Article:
AP Photo/Pablo Martinez Monsivais
Sunday, Aug. 21, 2011 | 2:01 a.m.
Four years ago, John Darcy of Mesquite was nearly consumed with excitement over the possibility of the nation electing its first black president — a man Darcy saw as offering a vision of what America could overcome and the leadership skills to achieve it.
Darcy, who lived in Henderson at the time, knocked on doors and attended rallies in an effort to help Barack Obama get elected.
“I remember the flush of the moment. I remember the excitement of knocking on doors. I remember every word he spoke,” said Darcy, a nonpartisan voter who considers himself at the liberal end of the spectrum.
“Now, my heart is almost broken. I’m just so crestfallen. He’s achieved so much in his life, but he could achieve so much more.”
The sky-high expectations of what Obama represented have collided with the reality of governing — an eventuality even Obama’s advisers expected.
As Obama heads into his re-election campaign in a swing state he won with 55 percent of the vote, much of that excitement has dissipated — due to the extended recession and the struggles of pushing his agenda through a frequently deadlocked Congress.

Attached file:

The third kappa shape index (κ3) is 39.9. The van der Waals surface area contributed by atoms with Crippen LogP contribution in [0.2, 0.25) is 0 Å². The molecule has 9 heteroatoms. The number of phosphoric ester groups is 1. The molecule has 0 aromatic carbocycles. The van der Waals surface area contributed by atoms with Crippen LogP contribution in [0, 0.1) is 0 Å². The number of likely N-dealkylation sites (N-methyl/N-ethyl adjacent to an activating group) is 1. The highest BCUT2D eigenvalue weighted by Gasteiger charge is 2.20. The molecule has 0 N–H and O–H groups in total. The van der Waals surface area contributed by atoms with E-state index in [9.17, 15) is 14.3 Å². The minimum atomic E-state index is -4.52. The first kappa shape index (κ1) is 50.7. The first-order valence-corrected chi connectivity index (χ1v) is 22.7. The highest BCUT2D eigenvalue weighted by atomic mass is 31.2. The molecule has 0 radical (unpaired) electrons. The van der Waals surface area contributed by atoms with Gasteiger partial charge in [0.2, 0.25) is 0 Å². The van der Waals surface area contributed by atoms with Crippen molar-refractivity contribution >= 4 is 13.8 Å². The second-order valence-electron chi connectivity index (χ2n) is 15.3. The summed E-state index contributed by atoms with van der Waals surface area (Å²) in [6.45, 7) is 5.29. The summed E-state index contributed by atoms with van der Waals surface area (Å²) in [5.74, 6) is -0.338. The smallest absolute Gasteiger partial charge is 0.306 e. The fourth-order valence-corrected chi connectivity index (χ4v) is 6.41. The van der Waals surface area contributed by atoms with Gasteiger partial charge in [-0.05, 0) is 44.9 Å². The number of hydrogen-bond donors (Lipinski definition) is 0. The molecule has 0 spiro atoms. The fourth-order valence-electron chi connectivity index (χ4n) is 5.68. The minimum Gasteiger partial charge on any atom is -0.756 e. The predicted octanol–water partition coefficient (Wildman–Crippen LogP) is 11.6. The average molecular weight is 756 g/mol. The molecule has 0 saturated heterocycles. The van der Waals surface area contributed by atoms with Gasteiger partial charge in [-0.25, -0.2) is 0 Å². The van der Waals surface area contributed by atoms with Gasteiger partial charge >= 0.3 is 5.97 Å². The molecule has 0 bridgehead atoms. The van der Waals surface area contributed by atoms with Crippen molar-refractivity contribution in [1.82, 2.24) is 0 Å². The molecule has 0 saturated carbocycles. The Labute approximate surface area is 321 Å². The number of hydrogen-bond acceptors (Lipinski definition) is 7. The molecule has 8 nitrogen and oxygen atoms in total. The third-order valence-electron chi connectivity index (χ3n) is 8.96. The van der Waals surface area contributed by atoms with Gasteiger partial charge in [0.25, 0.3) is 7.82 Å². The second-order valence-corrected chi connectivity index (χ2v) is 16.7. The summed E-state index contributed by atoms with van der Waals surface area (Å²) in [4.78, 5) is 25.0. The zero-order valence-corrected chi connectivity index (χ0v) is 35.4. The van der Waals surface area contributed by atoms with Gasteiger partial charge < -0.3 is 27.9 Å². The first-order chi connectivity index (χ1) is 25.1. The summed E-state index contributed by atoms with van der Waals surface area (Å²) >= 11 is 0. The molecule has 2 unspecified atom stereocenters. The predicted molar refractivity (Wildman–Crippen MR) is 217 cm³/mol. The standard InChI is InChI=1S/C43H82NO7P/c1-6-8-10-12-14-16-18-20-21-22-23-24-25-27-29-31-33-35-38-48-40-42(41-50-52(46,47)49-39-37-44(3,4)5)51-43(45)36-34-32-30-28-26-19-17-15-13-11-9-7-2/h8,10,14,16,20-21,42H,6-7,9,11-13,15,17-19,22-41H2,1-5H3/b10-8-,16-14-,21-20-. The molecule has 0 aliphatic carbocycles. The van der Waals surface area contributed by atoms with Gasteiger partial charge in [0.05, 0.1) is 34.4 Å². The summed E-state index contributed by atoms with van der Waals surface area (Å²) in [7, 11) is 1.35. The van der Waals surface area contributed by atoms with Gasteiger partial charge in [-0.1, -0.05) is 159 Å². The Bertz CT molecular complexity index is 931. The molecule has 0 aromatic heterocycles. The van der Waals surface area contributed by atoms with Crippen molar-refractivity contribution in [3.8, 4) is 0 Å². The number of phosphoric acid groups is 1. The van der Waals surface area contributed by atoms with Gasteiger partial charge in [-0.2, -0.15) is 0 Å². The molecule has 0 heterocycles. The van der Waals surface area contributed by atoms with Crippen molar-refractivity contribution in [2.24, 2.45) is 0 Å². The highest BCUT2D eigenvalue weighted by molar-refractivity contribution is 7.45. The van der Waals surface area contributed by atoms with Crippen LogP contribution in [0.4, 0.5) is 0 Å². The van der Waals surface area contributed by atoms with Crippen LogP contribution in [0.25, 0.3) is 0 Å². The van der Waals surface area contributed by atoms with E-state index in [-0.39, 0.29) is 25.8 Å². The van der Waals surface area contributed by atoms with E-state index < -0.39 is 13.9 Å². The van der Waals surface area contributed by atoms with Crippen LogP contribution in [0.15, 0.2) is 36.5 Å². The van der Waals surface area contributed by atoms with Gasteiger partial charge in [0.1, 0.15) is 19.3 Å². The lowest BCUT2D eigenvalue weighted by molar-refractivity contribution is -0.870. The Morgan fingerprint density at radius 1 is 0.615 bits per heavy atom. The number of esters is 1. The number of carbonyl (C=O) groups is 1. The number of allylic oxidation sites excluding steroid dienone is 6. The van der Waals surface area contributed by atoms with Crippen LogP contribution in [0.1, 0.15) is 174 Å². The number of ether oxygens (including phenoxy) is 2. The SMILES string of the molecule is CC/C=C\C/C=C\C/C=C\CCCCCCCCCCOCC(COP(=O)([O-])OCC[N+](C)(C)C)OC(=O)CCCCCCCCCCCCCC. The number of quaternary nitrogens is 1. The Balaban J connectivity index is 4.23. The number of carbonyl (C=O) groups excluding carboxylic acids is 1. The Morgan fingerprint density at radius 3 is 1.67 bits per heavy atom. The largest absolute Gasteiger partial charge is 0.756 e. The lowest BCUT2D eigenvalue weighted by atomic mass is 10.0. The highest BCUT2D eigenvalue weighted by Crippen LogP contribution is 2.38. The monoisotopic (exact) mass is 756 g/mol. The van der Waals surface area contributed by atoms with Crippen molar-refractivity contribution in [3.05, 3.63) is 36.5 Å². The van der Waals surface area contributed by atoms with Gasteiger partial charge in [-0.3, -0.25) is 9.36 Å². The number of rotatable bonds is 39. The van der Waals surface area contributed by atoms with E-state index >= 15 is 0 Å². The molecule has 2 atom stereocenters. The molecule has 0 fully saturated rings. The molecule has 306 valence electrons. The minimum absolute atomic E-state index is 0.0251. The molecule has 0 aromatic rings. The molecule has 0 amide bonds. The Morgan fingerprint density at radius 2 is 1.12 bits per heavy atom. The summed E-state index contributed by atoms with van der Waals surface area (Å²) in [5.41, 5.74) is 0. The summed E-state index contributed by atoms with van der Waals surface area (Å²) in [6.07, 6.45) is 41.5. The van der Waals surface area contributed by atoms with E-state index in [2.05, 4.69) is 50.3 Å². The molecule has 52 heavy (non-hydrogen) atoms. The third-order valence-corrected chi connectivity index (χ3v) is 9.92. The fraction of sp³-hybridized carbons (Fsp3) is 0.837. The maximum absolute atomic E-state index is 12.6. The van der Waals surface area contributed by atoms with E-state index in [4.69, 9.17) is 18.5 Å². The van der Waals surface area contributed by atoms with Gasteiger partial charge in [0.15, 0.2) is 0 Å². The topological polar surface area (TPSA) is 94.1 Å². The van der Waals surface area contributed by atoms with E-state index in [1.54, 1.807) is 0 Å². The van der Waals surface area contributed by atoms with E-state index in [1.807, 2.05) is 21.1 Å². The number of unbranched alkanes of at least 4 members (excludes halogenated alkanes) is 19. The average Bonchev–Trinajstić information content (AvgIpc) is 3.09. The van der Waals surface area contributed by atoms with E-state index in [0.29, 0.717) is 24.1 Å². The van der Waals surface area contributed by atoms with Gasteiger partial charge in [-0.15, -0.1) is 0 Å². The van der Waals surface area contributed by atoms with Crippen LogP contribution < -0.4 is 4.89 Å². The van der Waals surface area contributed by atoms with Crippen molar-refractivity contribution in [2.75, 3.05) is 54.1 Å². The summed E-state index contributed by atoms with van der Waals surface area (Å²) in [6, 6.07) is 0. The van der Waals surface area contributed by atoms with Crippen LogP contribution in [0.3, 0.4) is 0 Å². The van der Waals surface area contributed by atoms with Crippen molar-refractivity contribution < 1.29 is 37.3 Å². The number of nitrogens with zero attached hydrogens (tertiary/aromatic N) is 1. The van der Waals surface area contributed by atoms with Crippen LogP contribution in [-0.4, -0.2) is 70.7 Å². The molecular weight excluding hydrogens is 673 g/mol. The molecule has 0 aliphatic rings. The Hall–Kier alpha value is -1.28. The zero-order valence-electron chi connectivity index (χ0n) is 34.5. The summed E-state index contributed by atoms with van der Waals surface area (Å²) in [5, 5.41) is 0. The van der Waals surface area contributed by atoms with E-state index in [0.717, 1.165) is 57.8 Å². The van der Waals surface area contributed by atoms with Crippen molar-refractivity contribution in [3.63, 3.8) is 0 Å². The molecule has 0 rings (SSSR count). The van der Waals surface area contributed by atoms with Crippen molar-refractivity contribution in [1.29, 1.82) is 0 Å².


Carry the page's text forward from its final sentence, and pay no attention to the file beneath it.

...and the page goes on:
Darcy’s sentiment was echoed by several Nevada Democratic or Democratic-leaning voters interviewed by the Las Vegas Sun last week. They give similar reasons for their disappointment: He wasn’t aggressive enough in shaping the health care bill, he’s given in to Republicans in Congress too often, he caved when it came to extending the Bush tax cuts.
The waning enthusiasm among his base is bad news for Obama, whose job-approval rating has steadily declined in Nevada. Since he was elected, his approval rating has rarely hit 50 percent and dipped several times into the high 30s. It has generally hovered in the mid-40s, according to data compiled by Pollster.com.
That’s not necessarily a fatal blow to his re-election prospects in Nevada.
“His approval rating is obviously directly related to the bad economy, but from the numbers I’ve seen, there doesn’t seem to be the personal animosity toward him,” said Democratic consultant Billy Vassiliadis, who advised Obama during his 2008 campaign. “He still has that likability factor. It’s more frustration. From the numbers I’ve seen, they don’t blame him for the economy, but they’re still mad at him because he should have fixed it.”
With Nevada battered more than any other state by the recession, however, some voters who might have given Obama more of a chance under different circumstances are ready to move on.
“I have two teenagers and they are both real dire about the future,” said Norah Sliger, an independent voter from Reno who said she didn’t vote for Obama in 2008 and won’t do it next year. “That’s the most alarming thing to me. I like to see my kids hopeful. And that’s what (Obama) promised us. Well, he’s been given his chance.”
Those who voted for Obama were a little more forgiving, especially on the jobs front.